During the following decades identity itself went through an identity crisis, swinging back toward a collective sensibility, though a very different one than the Melting Pot idealized. An article by researchers R. Brubaker and F. Cooper, called Beyond “Identity” , states that identity was initially understood as a “core, non-fleeting” aspect of individual selfhood, "invoked to point to something allegedly deep, basic, abiding, or foundational.” The meaning shifted to represent that which makes a person most identical to others. “Identity persuades certain people that they are (for certain purposes) ‘identical’ with one another and at the same time different from others…. This sameness is expected to manifest itself in solidarity, in shared dispositions or consciousness, or in collective action.” We call this Identity Politics.
The authors demonstrate that some thinkers include in the new definition of identity a shifting nature, positing that the concept is central though hard to define, or even a chimera. They cite Charles Tilly of the New School of Social Research and French philosopher Claude Levi-Strauss. Tilly “characterizes identity as a ‘blurred but indispensable’ concept…. An actor's experience of a category, tie, role, network, group or organization, coupled with a public representation of that experience; the public representation often takes the form of a shared story, a narrative.’” Levi-Strauss goes farther, characterizing identity “as a sort of virtual center (foyer virtuel) to which we must refer to explain certain things, but without it ever having a real existence.”
To gaze at you, still sitting in that interview room, through this historical lens: Melting Pot intentionally sees you exclusively from the outsiders’ observation room. Salad Bowl merges assessments made through your and the others’ mirrors. Ego Identity sees you exclusively through your own mirror. Identity politics swings back toward seeing you only through the others’ glass, though now the glass is taped-off into much smaller boxes through which to categorize you.
Whew. Essential yet nonexistent, identity: denotes both uniqueness and identicality, can, maybe, be defined (blurrily); is an individual’s bedrock while shifting fluidly; is felt subjectively and determined objectively; and is either the expression and narrative of self-perception or the impetus of group action.
Just when I think I understand identity clearly, I don’t. When I am unclear and confused, I am, apparently, spot on.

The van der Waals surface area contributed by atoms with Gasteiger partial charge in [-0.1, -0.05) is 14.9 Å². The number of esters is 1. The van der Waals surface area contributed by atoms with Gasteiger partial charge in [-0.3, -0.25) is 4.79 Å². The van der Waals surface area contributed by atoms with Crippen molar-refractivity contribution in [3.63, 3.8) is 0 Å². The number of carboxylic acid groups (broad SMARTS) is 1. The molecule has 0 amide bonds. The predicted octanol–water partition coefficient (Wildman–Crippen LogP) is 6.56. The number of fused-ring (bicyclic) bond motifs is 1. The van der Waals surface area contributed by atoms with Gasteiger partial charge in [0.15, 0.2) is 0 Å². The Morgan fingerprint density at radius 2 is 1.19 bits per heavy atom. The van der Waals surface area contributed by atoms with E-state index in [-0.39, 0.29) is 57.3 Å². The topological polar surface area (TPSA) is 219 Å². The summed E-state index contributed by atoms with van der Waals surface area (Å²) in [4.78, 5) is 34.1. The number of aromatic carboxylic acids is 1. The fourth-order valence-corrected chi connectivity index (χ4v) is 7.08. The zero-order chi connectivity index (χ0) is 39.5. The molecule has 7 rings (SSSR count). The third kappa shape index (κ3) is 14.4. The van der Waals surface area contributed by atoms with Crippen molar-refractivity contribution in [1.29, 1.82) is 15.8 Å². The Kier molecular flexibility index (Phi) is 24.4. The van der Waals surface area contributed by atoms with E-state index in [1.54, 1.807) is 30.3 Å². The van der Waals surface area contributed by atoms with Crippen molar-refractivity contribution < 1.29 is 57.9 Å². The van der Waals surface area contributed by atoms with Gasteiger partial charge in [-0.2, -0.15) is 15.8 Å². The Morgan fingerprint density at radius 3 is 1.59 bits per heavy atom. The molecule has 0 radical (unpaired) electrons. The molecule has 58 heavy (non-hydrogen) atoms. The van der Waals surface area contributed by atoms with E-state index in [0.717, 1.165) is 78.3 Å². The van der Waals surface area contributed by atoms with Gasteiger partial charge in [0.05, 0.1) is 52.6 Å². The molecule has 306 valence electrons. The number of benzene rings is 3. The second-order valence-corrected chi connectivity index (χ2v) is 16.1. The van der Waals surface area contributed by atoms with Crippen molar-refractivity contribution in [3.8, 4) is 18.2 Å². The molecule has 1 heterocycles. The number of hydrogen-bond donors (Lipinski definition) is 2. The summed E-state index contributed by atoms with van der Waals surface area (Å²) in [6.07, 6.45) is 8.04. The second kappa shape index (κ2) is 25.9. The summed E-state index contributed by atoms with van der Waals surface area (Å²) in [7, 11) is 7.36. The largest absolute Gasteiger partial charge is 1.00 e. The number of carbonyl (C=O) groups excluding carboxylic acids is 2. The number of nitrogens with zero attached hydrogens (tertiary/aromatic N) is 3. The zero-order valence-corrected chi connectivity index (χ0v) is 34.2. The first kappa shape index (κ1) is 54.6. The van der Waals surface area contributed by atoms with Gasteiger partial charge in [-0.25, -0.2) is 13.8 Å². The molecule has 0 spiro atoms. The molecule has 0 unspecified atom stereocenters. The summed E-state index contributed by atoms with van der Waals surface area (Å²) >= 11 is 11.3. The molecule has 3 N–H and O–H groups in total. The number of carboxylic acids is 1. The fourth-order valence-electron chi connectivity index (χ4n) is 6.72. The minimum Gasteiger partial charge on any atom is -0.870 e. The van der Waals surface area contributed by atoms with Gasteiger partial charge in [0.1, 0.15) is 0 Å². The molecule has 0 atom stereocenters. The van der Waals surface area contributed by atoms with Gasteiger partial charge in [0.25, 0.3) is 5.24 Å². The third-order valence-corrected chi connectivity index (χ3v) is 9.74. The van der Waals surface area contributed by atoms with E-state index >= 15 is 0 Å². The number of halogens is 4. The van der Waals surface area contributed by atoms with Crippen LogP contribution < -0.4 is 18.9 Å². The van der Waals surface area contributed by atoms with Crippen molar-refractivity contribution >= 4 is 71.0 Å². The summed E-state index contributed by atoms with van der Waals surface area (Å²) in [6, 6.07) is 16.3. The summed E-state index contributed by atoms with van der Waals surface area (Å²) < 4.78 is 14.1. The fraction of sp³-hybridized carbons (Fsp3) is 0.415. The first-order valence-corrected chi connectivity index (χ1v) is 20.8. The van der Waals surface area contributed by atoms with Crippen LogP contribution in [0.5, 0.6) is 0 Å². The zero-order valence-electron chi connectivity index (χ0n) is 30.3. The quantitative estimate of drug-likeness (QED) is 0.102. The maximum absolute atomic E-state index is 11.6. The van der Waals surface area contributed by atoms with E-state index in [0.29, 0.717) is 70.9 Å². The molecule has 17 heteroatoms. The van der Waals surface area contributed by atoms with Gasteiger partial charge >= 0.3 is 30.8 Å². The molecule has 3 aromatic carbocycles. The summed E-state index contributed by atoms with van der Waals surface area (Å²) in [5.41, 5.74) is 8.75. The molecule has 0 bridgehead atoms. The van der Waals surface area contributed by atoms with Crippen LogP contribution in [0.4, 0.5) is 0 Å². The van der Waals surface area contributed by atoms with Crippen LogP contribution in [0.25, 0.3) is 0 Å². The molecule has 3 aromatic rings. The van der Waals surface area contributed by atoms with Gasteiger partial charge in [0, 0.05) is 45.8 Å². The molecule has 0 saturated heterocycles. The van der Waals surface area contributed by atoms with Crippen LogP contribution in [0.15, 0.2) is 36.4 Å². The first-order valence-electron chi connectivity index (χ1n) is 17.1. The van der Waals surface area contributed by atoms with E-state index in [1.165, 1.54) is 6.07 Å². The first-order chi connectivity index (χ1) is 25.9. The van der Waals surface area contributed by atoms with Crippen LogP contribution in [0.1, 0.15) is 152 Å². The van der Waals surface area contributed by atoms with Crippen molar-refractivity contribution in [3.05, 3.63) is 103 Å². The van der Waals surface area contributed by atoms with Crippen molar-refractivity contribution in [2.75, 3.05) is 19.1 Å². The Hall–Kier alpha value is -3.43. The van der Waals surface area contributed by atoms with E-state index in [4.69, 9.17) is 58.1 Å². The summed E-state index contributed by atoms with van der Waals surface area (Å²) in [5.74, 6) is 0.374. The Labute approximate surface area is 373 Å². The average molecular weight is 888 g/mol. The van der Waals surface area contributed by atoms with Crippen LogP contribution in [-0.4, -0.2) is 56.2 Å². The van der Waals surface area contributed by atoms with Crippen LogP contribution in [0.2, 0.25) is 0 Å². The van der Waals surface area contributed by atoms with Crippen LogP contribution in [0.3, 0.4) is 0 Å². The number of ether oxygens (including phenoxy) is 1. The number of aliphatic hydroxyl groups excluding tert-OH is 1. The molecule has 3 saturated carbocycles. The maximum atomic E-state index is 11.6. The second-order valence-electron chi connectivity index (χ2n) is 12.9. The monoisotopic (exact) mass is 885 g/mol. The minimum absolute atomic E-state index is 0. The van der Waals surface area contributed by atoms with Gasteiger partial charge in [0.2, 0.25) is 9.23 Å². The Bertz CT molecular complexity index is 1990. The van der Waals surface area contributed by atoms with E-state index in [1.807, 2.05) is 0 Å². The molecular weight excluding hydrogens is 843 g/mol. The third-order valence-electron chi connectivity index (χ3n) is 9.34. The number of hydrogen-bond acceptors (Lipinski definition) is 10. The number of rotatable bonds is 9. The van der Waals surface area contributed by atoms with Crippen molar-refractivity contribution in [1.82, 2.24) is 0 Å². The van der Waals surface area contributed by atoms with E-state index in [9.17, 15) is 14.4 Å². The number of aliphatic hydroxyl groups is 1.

The identity of identity has been shifting throughout my lifetime. The Age of Aquarius dawned when I was a child. I am two years shy of escaping mis-categorization as a baby boomer, which caused interesting identity-category dissonance in me. I grew into a young adult within Tom Wolfe’s Me Generation. In my thirties and forties, I began to feel Identity Politics’ tectonic rumblings.
In Identity Politics, each sub-group vies for visibility, resources, recognition, opportunity and repair of past wrongs. As if Erikson never turned us inward, it elevates our categories-of-belonging far above self-understanding. I’ll dare to say that self-understanding has been repurposed as a tool to determine which sub-groups we are qualified, and therefore mandated, to join.
That latter aspect of the shift into Identity Politics caught me unawares. Recently, I read two questions on Facebook answered with resounding “no’s”: “Can Black people ever be Racist?” and “Can white people ever not be racist?” I jumped up and away from my computer when this came up on my newsfeed. How could any intelligent person think these things? Hurt, shocked and confused, I vowed to stay away from social media for a while. Something huge made no sense to me.
In discussions with young, politically attuned friends, I learned that my misunderstanding resulted from believing that identity still meant that which makes each of us unique. Wrong! In Identity Politics, a people (Black, white, gay, Latino/a) isn’t a series of unique individuals. It’s a category, a subgroup that by virtue of existing, competes with others for limited resources and standing. Some terms point to this shift: unlike "gay" or "lesbian" or "Trans" or "Queer," the term LGBTQ+ could only refer to the subgroup. Likewise, the currently embraced term Latinx can only refer to the collective.